Farewell to Haaretz and All Its Readers – but Especially American Jews

Chemi Shalev
Chemi Shalev
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"Muslim and Jewish Solidarity" protest against the policies of President Trump and Prime Minister Netanyahu at Grand Central Terminal in New York City, U.S., February 15, 2017
"Muslim and Jewish Solidarity" protest against the policies of President Trump and Prime Minister Netanyahu at Grand Central Terminal in New York City, U.S., February 15, 2017Credit: MIKE SEGAR/ REUTERS
Chemi Shalev
Chemi Shalev

There is a certain clique of right-wing nudniks who get off on finding discrepancies between the Hebrew and English versions of Haaretz and spinning ridiculous conspiracy theories to explain them. I hope they have a field day with this, my final farewell article for Haaretz’s English edition, which will have very little in common with my parallel adieu in Hebrew.

Throughout my ten years at Haaretz, my thoughts and efforts were equally divided, more or less, between the two editions, but my heart was always with the English. My relationship with both editions was first and foremost professional, or so I hope, but with the English it was personal and, as I am discovering on the eve of my departure, emotional as well.

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I did my best to decipher a convulsing America for perplexed Hebrew readers, to translate an increasingly confounding Israel into comprehensible English and to concentrate on the crucial nexus where both countries meet. It is there that I carried out what I viewed as my most important, albeit arguably not purely journalistic, mission: covering American Jews, reporting on their concerns and predicaments, beseeching Israelis to take them into consideration and imploring American Jews themselves, especially the critical and disaffected, to stay engaged, if not with Israel itself then with like-minded Israelis.

American Jews were negligently ignored for far too long by Israeli politicians and journalists alike, notwithstanding recent changes for the better, which are mostly too little too late. If I was an exception to the rule, it is by virtue of personal circumstances beyond my control: I was born in Washington, D.C. and but for the fact that my father was an Israeli diplomat, would have been a full-fledged American Jew from day one.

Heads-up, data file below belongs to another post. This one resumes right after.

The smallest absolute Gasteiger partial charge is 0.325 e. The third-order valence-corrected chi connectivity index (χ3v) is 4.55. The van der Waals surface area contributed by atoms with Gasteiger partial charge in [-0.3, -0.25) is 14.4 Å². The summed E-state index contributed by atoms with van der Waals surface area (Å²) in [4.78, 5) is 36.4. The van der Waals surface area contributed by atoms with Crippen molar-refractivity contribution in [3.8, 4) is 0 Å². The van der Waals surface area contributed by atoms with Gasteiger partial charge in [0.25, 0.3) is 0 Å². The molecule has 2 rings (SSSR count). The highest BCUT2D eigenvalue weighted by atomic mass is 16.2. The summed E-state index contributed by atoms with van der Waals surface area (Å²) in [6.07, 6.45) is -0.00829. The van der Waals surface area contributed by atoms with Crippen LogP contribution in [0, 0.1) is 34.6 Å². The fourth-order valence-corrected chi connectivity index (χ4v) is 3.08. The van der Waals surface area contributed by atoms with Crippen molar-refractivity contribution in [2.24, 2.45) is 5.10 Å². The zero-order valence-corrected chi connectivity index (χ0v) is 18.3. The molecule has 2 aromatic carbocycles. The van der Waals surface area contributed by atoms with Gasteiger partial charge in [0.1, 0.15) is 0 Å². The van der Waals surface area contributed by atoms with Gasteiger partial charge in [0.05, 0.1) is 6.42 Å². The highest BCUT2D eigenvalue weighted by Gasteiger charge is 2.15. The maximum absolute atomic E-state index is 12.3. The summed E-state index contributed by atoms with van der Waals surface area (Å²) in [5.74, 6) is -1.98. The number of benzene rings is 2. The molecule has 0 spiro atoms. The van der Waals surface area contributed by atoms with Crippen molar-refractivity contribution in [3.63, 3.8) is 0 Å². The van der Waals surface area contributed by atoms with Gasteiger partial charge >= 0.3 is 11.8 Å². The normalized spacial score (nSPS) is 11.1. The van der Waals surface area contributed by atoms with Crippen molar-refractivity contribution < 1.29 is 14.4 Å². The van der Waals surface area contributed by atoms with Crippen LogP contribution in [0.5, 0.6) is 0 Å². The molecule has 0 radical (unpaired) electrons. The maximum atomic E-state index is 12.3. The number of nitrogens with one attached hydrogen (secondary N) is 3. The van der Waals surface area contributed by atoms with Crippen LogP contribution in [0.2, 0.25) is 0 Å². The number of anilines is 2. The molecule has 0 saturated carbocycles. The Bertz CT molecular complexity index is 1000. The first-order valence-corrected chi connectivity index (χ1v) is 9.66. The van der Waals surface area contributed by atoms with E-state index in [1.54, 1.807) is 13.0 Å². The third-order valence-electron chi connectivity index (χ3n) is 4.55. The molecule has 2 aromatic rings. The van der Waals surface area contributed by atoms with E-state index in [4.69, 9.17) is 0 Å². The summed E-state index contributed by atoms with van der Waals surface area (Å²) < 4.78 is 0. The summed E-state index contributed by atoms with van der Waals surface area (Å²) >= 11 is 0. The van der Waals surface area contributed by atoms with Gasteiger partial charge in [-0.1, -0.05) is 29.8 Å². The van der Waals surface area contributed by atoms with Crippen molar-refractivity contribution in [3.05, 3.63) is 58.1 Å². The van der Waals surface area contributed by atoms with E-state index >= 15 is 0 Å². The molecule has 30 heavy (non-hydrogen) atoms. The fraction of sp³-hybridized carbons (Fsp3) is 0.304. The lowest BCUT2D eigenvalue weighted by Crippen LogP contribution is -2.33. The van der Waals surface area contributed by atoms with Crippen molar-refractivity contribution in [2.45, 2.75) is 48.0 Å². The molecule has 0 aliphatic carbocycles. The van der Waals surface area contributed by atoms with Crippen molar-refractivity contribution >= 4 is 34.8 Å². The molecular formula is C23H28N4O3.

I lived in the United States for eight of my first 12 years. This includes a four-year stint in Los Angeles, where I attended Jewish day school, was president of the junior congregation, no less, and can still conjure the unadulterated ecstasy that gripped me when the Los Angeles Dodgers swept the Yankees four straight in the 1963 World Series. My all-time most cherished possession has got to be my father’s business card, on which he got Sandy Koufax to scribble a personal dedication.

The American Jewish community is probably the most successful “diaspora” in Jewish and possibly general history, but Israelis are woefully and sometimes willfully unaware of its stellar achievements and success. The clear majority of American Jews adheres to the same liberal democratic values that were threatened by U.S. President Donald Trump and are under siege in Prime Minister Benjamin Netanyahu’s Israel.

After hopefully averting four more years with Trump, relieved American Jews who still care about Israel might rethink whether their top priority is to blindly back the policies of whatever government is in power there or to make sure their cherished values aren’t snuffed out in Israel as well. Many Israelis believe American Jews require their protection, but it could very well turn out to be the other way round.

As a journalist and as a Jew, I adhere to the axiom that honesty is the best and only possible policy. One of the main reasons for the growing disillusionment of American Jews, especially the younger generation, is the unbearable discrepancy between the idyllic Israel they were sold and their realization of reality on the ground.